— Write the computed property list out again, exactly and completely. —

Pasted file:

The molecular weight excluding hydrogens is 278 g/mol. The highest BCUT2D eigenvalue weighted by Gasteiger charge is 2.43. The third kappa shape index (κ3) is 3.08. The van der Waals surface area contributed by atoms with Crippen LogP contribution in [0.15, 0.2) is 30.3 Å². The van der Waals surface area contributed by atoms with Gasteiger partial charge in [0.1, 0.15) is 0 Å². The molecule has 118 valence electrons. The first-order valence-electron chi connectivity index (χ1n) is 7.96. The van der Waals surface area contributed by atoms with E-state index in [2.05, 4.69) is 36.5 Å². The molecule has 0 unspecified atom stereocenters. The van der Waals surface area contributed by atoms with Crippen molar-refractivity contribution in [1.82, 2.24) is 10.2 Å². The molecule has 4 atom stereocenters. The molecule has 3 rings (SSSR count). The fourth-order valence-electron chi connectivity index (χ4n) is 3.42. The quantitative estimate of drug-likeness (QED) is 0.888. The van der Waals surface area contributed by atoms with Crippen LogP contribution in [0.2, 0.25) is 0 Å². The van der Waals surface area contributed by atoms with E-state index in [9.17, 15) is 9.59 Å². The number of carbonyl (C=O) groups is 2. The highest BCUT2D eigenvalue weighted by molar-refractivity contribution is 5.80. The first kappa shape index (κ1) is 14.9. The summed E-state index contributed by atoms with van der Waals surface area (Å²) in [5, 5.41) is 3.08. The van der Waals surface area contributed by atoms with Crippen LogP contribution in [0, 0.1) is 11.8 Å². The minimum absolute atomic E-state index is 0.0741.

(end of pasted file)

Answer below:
The molecular weight excluding hydrogens is 278 g/mol. The highest BCUT2D eigenvalue weighted by Gasteiger charge is 2.43. The third kappa shape index (κ3) is 3.08. The van der Waals surface area contributed by atoms with Crippen LogP contribution in [0.15, 0.2) is 30.3 Å². The van der Waals surface area contributed by atoms with Gasteiger partial charge in [0.1, 0.15) is 0 Å². The molecule has 118 valence electrons. The first-order valence-electron chi connectivity index (χ1n) is 7.96. The van der Waals surface area contributed by atoms with E-state index in [2.05, 4.69) is 36.5 Å². The molecule has 0 unspecified atom stereocenters. The van der Waals surface area contributed by atoms with Crippen molar-refractivity contribution in [1.82, 2.24) is 10.2 Å². The molecule has 4 atom stereocenters. The molecule has 3 rings (SSSR count). The fourth-order valence-electron chi connectivity index (χ4n) is 3.42. The quantitative estimate of drug-likeness (QED) is 0.888. The van der Waals surface area contributed by atoms with Crippen LogP contribution in [0.2, 0.25) is 0 Å². The van der Waals surface area contributed by atoms with E-state index in [9.17, 15) is 9.59 Å². The number of carbonyl (C=O) groups is 2. The highest BCUT2D eigenvalue weighted by molar-refractivity contribution is 5.80. The first kappa shape index (κ1) is 14.9. The summed E-state index contributed by atoms with van der Waals surface area (Å²) in [5, 5.41) is 3.08. The van der Waals surface area contributed by atoms with Crippen LogP contribution in [0, 0.1) is 11.8 Å². The minimum absolute atomic E-state index is 0.0741.